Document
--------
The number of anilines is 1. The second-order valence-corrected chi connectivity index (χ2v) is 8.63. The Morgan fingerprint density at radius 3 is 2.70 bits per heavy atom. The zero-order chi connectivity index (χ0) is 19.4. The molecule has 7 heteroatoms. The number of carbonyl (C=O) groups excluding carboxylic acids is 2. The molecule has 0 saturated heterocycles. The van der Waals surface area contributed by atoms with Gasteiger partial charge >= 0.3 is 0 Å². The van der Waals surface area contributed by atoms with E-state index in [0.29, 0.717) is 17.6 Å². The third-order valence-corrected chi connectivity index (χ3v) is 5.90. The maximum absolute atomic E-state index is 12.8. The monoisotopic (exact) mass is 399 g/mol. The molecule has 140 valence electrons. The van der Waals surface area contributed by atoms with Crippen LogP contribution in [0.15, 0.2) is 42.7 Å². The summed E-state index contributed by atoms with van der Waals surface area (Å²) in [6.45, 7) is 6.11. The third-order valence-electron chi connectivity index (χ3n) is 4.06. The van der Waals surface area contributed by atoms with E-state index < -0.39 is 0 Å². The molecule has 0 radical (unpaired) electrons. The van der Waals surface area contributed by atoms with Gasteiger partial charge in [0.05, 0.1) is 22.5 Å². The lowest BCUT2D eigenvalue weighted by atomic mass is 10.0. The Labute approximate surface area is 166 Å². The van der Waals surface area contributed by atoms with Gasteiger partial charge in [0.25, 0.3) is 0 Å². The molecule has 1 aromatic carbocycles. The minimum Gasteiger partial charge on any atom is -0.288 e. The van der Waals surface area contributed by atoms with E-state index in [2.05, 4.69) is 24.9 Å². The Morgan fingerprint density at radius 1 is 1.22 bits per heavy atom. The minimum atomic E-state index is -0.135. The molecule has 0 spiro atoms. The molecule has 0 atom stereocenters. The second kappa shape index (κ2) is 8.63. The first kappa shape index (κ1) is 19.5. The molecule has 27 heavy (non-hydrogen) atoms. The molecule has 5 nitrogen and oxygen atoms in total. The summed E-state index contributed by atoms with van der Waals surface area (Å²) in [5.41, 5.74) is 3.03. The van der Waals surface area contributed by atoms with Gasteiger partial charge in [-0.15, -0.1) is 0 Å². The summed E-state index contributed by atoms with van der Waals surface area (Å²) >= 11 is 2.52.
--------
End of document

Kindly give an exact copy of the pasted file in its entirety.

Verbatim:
The number of anilines is 1. The second-order valence-corrected chi connectivity index (χ2v) is 8.63. The Morgan fingerprint density at radius 3 is 2.70 bits per heavy atom. The zero-order chi connectivity index (χ0) is 19.4. The molecule has 7 heteroatoms. The number of carbonyl (C=O) groups excluding carboxylic acids is 2. The molecule has 0 saturated heterocycles. The van der Waals surface area contributed by atoms with Gasteiger partial charge >= 0.3 is 0 Å². The van der Waals surface area contributed by atoms with E-state index in [0.29, 0.717) is 17.6 Å². The third-order valence-corrected chi connectivity index (χ3v) is 5.90. The maximum absolute atomic E-state index is 12.8. The monoisotopic (exact) mass is 399 g/mol. The molecule has 140 valence electrons. The van der Waals surface area contributed by atoms with Crippen LogP contribution in [0.15, 0.2) is 42.7 Å². The summed E-state index contributed by atoms with van der Waals surface area (Å²) in [6.45, 7) is 6.11. The third-order valence-electron chi connectivity index (χ3n) is 4.06. The van der Waals surface area contributed by atoms with E-state index < -0.39 is 0 Å². The molecule has 0 radical (unpaired) electrons. The van der Waals surface area contributed by atoms with Gasteiger partial charge in [0.05, 0.1) is 22.5 Å². The lowest BCUT2D eigenvalue weighted by atomic mass is 10.0. The Labute approximate surface area is 166 Å². The van der Waals surface area contributed by atoms with Gasteiger partial charge in [0.25, 0.3) is 0 Å². The molecule has 1 aromatic carbocycles. The minimum Gasteiger partial charge on any atom is -0.288 e. The van der Waals surface area contributed by atoms with E-state index in [2.05, 4.69) is 24.9 Å². The Morgan fingerprint density at radius 1 is 1.22 bits per heavy atom. The minimum atomic E-state index is -0.135. The molecule has 0 spiro atoms. The molecule has 0 atom stereocenters. The second kappa shape index (κ2) is 8.63. The first kappa shape index (κ1) is 19.5. The molecule has 27 heavy (non-hydrogen) atoms. The molecule has 5 nitrogen and oxygen atoms in total. The summed E-state index contributed by atoms with van der Waals surface area (Å²) in [5.41, 5.74) is 3.03. The van der Waals surface area contributed by atoms with Gasteiger partial charge in [-0.15, -0.1) is 0 Å². The summed E-state index contributed by atoms with van der Waals surface area (Å²) >= 11 is 2.52.